Ted Owen, gaming exec and advertising scion, found dead

Ted Owen — the gaming executive and advertising scion who lobbied to have video games in the Olympics — was found dead on Friday at the luxury downtown hotel where he was living, Page Six has exclusively learned.

Friends last saw him on Thursday, but became worried when they hadn’t heard from him a day later, sources said.

“On Friday, no one could get ahold of him,” a pal told us. “We had the hotel do a health check, and he was found dead, alone in his room. It’s such an awful tragedy.”

Owen’s p.r. rep confirmed his death and said, “They found him in bed peacefully — there were no signs of anything that explained why this happened. It’s undetermined.”

The NYPD had no comment.

The p.r. rep added: “There were no signs of drugs or alcohol… They are doing tests on the body — he went back to his hotel Thursday night alone and was last seen in good spirits.”

Owen apparently did have a health condition, Stevens-Johnson syndrome, stemming from being a 9/11 responder, we’re told. But, “he was telling friends on Thursday night, ‘I’m healthy, I’m great!’”

Owen’s attorney, Jonathon Warner, told us when reached for comment on Monday that an autopsy has been performed, and results are still pending.

The dashing-looking Owen was single, and his exact age was a mystery even to those closest to him.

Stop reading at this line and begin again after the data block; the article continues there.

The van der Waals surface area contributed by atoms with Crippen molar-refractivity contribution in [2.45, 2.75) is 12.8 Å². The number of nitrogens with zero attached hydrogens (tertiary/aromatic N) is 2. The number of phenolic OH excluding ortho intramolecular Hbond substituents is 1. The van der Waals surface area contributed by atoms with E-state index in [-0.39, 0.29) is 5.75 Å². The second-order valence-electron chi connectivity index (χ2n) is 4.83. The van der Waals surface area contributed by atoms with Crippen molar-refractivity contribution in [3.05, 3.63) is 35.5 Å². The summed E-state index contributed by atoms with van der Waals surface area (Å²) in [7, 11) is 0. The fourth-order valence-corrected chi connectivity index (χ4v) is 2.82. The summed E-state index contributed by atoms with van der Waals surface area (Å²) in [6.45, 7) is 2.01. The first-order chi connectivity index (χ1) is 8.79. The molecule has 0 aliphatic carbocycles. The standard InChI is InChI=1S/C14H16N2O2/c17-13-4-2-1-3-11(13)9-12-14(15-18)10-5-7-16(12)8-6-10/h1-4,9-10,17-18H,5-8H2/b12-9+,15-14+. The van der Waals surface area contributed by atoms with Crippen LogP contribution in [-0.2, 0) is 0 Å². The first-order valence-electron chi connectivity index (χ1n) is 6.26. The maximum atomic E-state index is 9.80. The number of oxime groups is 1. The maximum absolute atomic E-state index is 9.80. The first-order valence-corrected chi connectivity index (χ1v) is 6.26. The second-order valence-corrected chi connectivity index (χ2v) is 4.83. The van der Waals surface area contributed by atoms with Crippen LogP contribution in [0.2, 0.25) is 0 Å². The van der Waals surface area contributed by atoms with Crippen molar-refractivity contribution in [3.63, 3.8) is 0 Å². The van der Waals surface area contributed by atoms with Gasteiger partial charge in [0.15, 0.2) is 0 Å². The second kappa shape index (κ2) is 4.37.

“He wasn’t married, no kids, he was always surrounded by beautiful women,” said a close friend. “He was a charismatic personality, and kind of a quintessential playboy. He never liked to talk about his age.”

Records of his age could not be immediately found by Page Six. Friends pegged him to be in his early 50s, (though he was known to say he was 47).

A pal said that Owen had been living at the Lower Manhattan boutique hotel recently. “He had a great two-bedroom with a wraparound terrace. He was very happy there.”

He had also launched a new company, PlayAPI, and was co-founder of the Global Gaming League. He once said of his bid to get video gaming into the Olympics: “I don’t see how curling is any more of a sport.”

Owen’s p.r. rep added: “He was on the verge of doing so many exciting things in the online gaming world — we hope his legacy will live on.”

A Duke grad who started his career in investment banking, he was the grandson of advertising legend Ted Bates.

He was also known for some typically Manhattan controversies — including a bitter back-and-forth dispute with a former Soho landlady that made the tabloids, plus a legal dust-up with a moving company over some rugs from the 1800s.

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